Even before an election scandal engulfed his campaign, Democratic U.S. Rep. Joe Garcia already had a tough re-election campaign ahead of him, according to a poll released Thursday by a Republican group.
A slight plurality of voters in the district, 42 percent, said they'd prefer someone new compared to the 37 percent of those who said Garcia deserves reelection, according to the survey of 450 district voters taken by Harper Polling for the National Republican Congressional Committee.
Though taken by a Republican-tied firm, the NRCC poll wasn't all bad news for Garcia. It indicated more people approve of the job he's doing, 38, compared to 35 percent who disapprove.
The tidbits from the NRCC poll -- released with a national memo characterizing Democratic "struggling" from Florida to California" -- was taken in late May.
So the results don't include details, first reported Friday by The Miami Herald, that Garcia's 2012 campaign is being investigated for requesting fraudulent absentee ballots during the Aug. 14 Democratic primary. Garcia has denied wrongdoing or knowledge of the alleged scheme.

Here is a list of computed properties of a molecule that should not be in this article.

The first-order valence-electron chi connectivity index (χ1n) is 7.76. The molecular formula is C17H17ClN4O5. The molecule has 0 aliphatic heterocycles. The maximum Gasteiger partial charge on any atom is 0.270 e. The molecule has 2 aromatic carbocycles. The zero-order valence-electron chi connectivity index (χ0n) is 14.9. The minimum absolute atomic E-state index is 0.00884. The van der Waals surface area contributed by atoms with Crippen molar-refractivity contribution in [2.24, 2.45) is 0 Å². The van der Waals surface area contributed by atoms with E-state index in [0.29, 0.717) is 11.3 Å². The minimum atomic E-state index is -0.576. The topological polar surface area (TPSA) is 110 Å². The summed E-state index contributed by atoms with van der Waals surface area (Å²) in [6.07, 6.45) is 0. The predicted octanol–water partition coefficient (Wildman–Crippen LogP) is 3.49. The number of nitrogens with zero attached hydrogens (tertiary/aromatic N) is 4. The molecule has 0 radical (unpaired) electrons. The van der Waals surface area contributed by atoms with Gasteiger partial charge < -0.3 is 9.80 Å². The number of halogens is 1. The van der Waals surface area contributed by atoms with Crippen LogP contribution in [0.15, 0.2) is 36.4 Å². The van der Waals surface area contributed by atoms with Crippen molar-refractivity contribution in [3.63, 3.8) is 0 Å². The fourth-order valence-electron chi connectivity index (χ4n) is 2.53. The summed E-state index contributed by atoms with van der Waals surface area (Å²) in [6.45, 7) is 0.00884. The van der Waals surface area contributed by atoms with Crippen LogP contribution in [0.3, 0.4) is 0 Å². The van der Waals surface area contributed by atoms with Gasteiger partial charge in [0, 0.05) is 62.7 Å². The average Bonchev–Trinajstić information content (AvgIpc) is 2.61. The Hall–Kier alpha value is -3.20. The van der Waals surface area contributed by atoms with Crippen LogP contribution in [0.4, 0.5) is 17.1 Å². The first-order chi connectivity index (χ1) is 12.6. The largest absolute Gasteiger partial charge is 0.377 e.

The NRCC didn't share all of its results and critics are sure to question the poll's provenance and whether any survey questions gave it an anti-Democratic bias (that is, whether it message-tested). The poll does sample a few more Republicans (44%) than Democrats (38%). (Note: the last NRCC poll in this district, taken by another firm, accurately showed Garcia winning before the 2012 election).
Still, Garcia acknowledged the scandal will become a central campaign issue. And his supporters note that he's tough to beat, having raised about $550,000 in his first full quarter of fundraising as a freshman congressman.
Garcia also carried the district by about 11 percentage points in his race against a scandal-plagued Republican Rep. David Rivera. President Obama carried the district by about 7 percentage points. Registered Democrats slightly outnumber Republicans, 37-34 percent, making the Key West to Miami-Dade Congressional District 26 one of the most-competitive in the state.
But the poll indicated that 48 percent said they preferred a Republican candidate compared to 40 percent who said they preferred a Democrat
According to the poll, exactly half of the district said they'd prefer a congressman who provides a "Republican check and balance" to 43 percent who said they wanted a "Democratic ally of Obama."